The family dinner has a special place in American culture. And while what is defined as “American” has changed since the sentimental visions of Norman Rockwell, so have the trappings of a typical family meal.
Photographer Lois Bielefeld explores contemporary US dinnertime rituals in her series “Weeknight Dinners.” Bielefeld focused on daily normalcy and eschewed the celebratory mood of weekends, holidays and birthday meals. Shooting across the US in Texas, Wisconsin, Mississippi and Louisiana, she was able to capture a broad sample of family make-ups and situations. The family picnicking indoors on a blanket in front of the television. The seven seated in an ornate dining room. The mother and children eating take-out. Many Americans eating alone.
The style of the pictures is stark, Bielefeld’s gaze unsentimental. “I am interested in anthropology,” Bielefeld wrote via email, “not in a traditional or academic sense but rather in a very unscientific fieldwork way through observing, photographing, and informally interviewing people.”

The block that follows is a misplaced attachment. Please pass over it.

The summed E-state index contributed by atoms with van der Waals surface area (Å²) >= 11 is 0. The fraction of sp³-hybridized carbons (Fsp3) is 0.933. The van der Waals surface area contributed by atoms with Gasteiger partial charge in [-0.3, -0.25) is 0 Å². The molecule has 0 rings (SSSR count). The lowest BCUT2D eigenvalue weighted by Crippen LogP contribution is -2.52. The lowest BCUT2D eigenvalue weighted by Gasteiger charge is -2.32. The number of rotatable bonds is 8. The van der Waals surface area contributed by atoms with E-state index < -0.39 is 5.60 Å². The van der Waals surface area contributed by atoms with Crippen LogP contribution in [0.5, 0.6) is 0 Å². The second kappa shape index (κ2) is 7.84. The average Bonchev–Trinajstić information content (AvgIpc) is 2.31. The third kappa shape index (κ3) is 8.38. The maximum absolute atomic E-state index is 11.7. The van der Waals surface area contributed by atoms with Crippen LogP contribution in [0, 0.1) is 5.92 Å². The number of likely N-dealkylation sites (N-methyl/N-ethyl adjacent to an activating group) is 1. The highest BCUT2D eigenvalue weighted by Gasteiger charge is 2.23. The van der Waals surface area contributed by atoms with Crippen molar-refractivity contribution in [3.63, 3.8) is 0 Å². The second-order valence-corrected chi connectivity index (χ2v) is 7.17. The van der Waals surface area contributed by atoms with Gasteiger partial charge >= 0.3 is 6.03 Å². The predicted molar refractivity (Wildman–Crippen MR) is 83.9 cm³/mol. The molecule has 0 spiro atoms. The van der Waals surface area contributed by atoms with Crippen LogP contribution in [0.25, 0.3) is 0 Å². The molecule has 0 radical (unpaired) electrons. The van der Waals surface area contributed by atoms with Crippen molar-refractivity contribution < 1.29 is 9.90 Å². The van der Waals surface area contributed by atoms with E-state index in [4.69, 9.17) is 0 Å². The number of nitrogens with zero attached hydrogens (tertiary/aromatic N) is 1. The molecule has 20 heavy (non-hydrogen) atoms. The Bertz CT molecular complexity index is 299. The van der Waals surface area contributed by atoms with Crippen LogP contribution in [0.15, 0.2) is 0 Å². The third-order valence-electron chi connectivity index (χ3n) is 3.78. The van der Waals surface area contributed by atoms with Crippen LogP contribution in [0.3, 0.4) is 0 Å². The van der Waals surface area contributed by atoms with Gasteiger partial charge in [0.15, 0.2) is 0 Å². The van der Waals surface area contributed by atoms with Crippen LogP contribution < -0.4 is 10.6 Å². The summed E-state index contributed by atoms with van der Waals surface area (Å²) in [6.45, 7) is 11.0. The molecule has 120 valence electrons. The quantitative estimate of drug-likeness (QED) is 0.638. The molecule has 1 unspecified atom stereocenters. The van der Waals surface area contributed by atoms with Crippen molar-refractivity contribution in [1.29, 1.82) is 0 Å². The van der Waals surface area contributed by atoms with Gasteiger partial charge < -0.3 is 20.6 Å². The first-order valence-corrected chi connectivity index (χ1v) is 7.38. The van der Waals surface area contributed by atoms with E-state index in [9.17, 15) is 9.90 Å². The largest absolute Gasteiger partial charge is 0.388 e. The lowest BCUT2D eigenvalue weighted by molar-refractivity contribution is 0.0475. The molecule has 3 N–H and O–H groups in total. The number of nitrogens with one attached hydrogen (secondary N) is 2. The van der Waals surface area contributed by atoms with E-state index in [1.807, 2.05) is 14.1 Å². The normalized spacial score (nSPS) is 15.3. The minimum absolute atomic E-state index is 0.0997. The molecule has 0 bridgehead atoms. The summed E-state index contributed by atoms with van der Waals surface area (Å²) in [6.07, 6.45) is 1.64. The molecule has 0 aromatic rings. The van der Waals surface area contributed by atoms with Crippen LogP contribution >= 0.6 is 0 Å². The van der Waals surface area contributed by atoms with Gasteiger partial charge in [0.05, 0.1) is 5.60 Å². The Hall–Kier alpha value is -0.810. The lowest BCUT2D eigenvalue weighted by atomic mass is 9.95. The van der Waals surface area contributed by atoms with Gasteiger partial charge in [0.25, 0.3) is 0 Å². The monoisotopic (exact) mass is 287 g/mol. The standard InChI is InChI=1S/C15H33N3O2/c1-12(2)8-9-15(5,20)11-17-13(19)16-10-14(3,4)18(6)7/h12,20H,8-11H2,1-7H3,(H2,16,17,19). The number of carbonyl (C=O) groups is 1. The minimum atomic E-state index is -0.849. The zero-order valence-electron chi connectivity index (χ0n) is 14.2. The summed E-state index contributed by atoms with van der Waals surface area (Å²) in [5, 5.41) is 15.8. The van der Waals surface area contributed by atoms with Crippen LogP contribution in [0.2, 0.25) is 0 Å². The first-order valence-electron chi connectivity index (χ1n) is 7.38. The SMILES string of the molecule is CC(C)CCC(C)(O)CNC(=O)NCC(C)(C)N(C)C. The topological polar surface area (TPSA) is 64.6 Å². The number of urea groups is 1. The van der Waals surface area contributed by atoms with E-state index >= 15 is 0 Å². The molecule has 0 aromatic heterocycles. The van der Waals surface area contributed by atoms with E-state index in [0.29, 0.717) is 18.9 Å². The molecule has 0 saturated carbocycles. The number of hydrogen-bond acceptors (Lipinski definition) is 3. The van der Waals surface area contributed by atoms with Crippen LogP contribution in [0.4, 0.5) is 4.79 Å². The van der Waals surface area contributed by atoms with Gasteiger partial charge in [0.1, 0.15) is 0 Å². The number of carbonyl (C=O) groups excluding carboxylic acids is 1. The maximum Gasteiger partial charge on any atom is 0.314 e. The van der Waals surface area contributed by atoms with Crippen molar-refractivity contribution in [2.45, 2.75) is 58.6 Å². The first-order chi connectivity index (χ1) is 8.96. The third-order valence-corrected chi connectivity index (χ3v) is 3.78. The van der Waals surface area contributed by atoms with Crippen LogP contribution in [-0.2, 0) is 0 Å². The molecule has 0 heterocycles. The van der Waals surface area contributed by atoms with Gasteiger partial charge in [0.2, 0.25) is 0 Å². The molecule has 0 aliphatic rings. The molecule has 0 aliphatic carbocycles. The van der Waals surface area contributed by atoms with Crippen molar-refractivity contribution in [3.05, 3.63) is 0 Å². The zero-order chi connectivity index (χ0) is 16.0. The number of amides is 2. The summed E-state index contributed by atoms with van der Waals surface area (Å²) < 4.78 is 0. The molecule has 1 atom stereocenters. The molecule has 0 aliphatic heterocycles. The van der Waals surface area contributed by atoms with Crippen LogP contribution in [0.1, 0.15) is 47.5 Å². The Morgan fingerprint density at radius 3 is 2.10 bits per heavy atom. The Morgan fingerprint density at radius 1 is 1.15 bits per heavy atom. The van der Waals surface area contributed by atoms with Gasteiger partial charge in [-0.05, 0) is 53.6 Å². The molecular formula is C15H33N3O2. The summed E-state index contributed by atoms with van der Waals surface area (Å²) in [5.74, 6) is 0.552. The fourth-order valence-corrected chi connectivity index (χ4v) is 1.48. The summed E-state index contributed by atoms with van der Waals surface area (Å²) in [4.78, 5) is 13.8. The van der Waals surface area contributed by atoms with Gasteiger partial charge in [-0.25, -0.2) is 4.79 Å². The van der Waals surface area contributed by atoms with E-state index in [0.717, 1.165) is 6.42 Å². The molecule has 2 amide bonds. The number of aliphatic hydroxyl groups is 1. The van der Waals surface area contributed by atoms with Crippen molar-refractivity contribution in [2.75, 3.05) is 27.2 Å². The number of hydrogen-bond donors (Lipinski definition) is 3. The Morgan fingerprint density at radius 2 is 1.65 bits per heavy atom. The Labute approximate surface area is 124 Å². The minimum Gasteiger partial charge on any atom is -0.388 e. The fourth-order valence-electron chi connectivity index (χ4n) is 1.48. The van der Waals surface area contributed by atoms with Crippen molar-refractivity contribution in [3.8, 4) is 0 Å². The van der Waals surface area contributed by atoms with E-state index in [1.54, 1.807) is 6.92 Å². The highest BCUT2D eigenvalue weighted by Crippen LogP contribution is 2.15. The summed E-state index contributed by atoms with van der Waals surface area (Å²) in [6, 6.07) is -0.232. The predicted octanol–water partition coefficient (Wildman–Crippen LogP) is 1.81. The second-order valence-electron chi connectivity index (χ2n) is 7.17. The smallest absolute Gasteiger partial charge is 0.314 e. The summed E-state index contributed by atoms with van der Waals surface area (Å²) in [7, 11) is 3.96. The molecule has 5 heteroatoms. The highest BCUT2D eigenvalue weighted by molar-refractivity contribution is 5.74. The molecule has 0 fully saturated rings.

Her photos are less concerned with food than with how people organize themselves in the privacy of their own homes; each frame is dominated by the people and their surroundings. When left to their own devices, how do Americans make themselves comfortable? Are their meals lavishly thought out? Humbly improvised? Are they eating under a glass chandelier or in front of their computers?
“Photographically I am looking for the photograph to be both a portrait about the person but also their space,” she said.
Some data suggest the continuing stability of the family dinner in one form or another: A 2013 Gallup study found that families are basically just as likely to stay home and eat dinner as a family than than they were decades ago. And according to a 2014 Pew Survey, 88 percent of Americans disapprove of cell phone use at the family dinner table.
But recent data from the Bureau of Labor statistics also show that in later years, US adults are far more likely to eat by themselves than when they were children, or when they raising their own children.
“My family always ate together for the evening meal and we had to ask to be excused to leave the table,” Bielefeld said when asked about her inspiration for the series. But she adds: “I have very little memory of the time we spent at the table and the conversations. I wonder if through this project, a small element in me is chasing the void of my own childhood family mealtimes.”